Whoever lives by the truth comes into the light, so that it may be seen plainly that what they have done has been done in the sight of God– John 3:21 NIV
I have come to the conclusion that no one just decides to let their perfectly good life spiral into a dark and ugly disaster. It’s just not done. This is even more true of Christians. No true follower of Jesus has ever made the willful decision to just let their life devolve into a sad, chaotic tragedy.
The hope we receive at salvation simply doesn’t allow for that kind of willful foolishness (Romans 5:5).
That being said.
There are plenty of Christians whose lives do spiral out of control and sometimes there is no returning from the dark places they go. Unfortunately, it’s a trend that seems to be growing. More and more Christians are beginning their spiritual lives well and ending them by rejecting Jesus altogether or telling the world they are “reimagining” or “deconstructing” their faith (Galatians 5:7). When we choose the things of this world over the full life Jesus offers we end up turning away from God.
Turning from God never ends well (Hebrews 6:4-6, Matthew 24:10-11).
That sad end can be avoided by asking God daily to empower us to seek, understand and walk in truth (John 8:32, 2nd Corinthians 3:12 Galatians 5:5). Living out the truth that prevents us from becoming the worst version of ourselves is about more than simply memorizing some instructive Bible verses. In order for truth to become a protective force in our lives we have to seek it purposely in specific areas of our lives (Ephesian 6:14, Ephesians 6:17). We seek truth by asking God to help us walk in the following four truths:
The truth about who we are-
It is critical we know who we are in Christ and what that means for us on both a practical and a spiritual level (Ephesians 3:16-20, Colossians 1:13, Galatians 4:6). Knowing we are dearly loved by God gives us incentive to grow and protects us from discouragement. We have to know that even when we fail or miss the mark God is one-hundred-percent for us. He never stops rooting for us to become the best possible version of ourselves. However, it is also critical we understand no one becomes the best version of themselves without some effort. We must make a practice of asking God to show us truth about the parts of ourselves that still need redemption. We will never see the areas of our life that are tripping us up without God’s help. We are simply too easily misled by our own desires.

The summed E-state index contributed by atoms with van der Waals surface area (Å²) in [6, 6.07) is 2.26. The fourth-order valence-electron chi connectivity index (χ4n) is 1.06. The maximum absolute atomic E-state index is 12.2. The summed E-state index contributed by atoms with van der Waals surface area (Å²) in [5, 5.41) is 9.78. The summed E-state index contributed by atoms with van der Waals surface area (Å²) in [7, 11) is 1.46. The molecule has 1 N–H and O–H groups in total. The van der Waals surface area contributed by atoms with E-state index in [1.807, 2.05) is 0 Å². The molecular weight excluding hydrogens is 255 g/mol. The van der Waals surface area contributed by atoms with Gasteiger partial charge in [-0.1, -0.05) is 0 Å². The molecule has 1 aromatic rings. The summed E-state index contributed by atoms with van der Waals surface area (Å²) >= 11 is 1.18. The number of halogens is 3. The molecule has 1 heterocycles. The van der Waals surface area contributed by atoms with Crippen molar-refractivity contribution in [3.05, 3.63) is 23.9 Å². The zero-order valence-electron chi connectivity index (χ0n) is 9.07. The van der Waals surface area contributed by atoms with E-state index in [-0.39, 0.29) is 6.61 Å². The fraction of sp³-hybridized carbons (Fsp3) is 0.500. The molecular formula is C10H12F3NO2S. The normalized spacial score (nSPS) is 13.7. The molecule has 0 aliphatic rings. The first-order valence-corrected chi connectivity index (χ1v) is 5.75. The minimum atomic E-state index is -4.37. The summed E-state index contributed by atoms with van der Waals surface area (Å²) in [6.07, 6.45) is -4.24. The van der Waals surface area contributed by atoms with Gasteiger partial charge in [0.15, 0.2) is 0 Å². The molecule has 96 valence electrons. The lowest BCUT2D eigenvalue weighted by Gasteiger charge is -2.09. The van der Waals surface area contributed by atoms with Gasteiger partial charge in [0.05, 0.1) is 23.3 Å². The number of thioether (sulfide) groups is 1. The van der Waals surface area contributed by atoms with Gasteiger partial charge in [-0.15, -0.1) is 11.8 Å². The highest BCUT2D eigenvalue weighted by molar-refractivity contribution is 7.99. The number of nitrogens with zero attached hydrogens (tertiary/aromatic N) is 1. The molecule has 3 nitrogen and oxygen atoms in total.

The truth about the motives of our heart-
The human heart is the most insanely devious thing in all of creation (Jeremiah 17:9). We are able to trick ourselves into believing our motives are pure and we are good when we are anything but good and pure. It’s possible to do this without even realizing we are doing it. We can easily fool ourselves into thinking we are simply being friendly to a member of the opposite sex when in reality we are testing the waters to see if that person might be open to an inappropriate relationship. We tell ourselves it’s the churches fault we aren’t growing when in reality we aren’t making any attempt to feed ourselves outside of the weekly church service. We fool ourselves into thinking we’ve forgiven someone when in reality we are holding onto a grudge the size of Texas. Only God can show us what’s really going on in our hearts but that only happens when we ask Him to do it.
The truth about who God is –
People—even redeemed people tend to make God into something much smaller and less powerful than He really is. We are simply more comfortable with a God who is like us. So, usually without realizing it we cast God into the image of a human who isn’t all that different from us. In the process we talk ourselves out of taking God seriously. When we stop taking God seriously we all almost always stop obeying Him in any area of our lives that feels hard. The way to end this cycle is to ask God daily to remind us who He is and how worthy He is of our full attention and obedience.
The truth about other people-
It is all-too easy for us to view other people as our enemies, rather than as people who are made in the image of God and deeply valued by Him. When we devalue people, we tend to overestimate the harm they do us and underestimate their ability to be transformed. When we do this we inevitably end up doing the one thing God never does: give up on people. Asking God to help us see people the way He sees them keeps us from giving up on people when they disappoint us. As people inevitably do.
No Christian chooses consciously to fail in the things that matter most.
The key to success in the Christian life is knowing the truth of God and then walking in it hour-by-hour. But in a world fraught with lies and deception truth is something we have to want badly enough to go after it with our whole hearts (Jeremiah 29:13)